Career year at age 29 won’t be
repeated. Of all the concerns stated, this
one may bother me the most. Having been a major leaguer since 2001, Lohse had
never registered a season with an ERA under four until now. Yet there seems no
reason these upcoming seasons could not become his prime years.
Lohse has been a durable pitcher
his entire career and worked into the seventh inning 12 times in his 33 starts
in 2008. He allowed just 18 home runs and 49 walks this season, with both totals
ranking among the league’s top marks for starters. Lohse was especially
good at home, going 8-2 with a 3.32 ERA in 18 starts at Busch
It is also worth noting that
pitchers like Carpenter, Suppan and Woody Williams had less-distinguished
records before arriving in St.
Louis. In the two applicable cases, they had poorer
records after leaving, too.
Manager Tony La Russa and pitching
coach Dave Duncan share in the responsibility for Lohse’s
Lohse explains. “I like the
confidence Tony has in us going out there on day one. Having confidence in me
being the new guy, (not) having the short string, sending me out there on
opening day, the second time with the rainout, he was able to show me I was a
big part of the team.
“It is big part of it, being able
to go over all of the game plans and everything with Duncan. (Bullpen coach) Marty Mason does a
great job, as well, preparing us. The way I have been preparing this year was
completely different from any other year in my career. It has been a big change
and I think you see it in the results I was able to have out there, Lohse
He acknowledged that the expected
return of Duncan
for 2009 was a factor in his decision.
“Obviously, I wanted to make sure.
He was one of the guys that was key to me starting the season off the way that I
did and giving me the tools to go out there and be as consistent as I was
throughout the year. That is a key to this team; him going over the tapes and
giving us the pointers that he gives us. I think that makes a difference,” said
the pitcher about his coach.
The pitching market will
soften. In other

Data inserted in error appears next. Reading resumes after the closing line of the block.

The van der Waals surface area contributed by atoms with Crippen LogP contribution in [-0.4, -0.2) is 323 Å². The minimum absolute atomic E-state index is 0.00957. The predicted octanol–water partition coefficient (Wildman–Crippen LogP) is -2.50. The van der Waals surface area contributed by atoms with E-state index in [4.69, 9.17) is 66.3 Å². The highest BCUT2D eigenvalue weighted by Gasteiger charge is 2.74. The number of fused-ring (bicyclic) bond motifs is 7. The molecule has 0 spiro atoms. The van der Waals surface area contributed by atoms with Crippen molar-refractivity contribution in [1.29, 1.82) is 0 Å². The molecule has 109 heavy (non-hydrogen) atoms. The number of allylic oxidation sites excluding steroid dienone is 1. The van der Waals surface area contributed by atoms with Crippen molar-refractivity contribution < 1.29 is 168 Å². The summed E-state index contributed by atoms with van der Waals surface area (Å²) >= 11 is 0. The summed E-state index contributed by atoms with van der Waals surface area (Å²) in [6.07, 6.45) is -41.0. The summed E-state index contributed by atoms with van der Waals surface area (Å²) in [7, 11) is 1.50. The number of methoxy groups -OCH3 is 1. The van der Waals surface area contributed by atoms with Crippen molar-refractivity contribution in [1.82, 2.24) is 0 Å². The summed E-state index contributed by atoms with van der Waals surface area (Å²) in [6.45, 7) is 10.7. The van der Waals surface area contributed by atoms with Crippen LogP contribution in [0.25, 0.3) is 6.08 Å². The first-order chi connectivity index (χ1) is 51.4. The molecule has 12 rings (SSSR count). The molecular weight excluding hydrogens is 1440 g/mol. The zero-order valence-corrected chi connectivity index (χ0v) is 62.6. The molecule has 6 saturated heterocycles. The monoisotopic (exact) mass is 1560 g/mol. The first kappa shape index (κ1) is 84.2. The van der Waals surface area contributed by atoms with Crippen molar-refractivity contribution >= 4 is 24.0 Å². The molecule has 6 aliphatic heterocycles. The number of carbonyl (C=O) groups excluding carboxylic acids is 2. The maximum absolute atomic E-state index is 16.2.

words, did the Cardinals jump too soon by such a heavy commitment to Lohse now,
as the Mariners did with Carlos Silva last winter? Might there be a
less-expensive alternative out there later in the
There are those that express
concern the economic situation in the country will lead to depressed MLB
salaries, while others point out that over a long period of time, major league
owners have yet to have been able to restrain themselves from escalating contract
Last off-season, free agent Silva
received a four-year, $48 million deal from Seattle. Silva had a slightly better record
(just over .500) and career ERA (low fours) to Lohse and is about five months
younger than his former teammate from Minnesota.
His first year in the Northwest
was a disaster, as Silva became the poster child for the underachieving $117
million-in-payroll Seattle club. The righty went an abysmal 4-15
with a career-worst 6.46 ERA for the 101-loss M’s, joining former Cardinal Jeff Weaver as recent Seattle free-agent pitching busts. The manager
and general manager were both in-season casualties.
In Lohse’s defense, he has one
good year with the Cards under his belt and can continue to build upon that. By
committing to four years and $41 million, the Cardinals are surely counting on
success, not a St. Louis version of Silva.
Now, it is up to ten-million
dollar per year man Kyle Lohse to return the club’s substantial investment in
Brian Walton can be reached via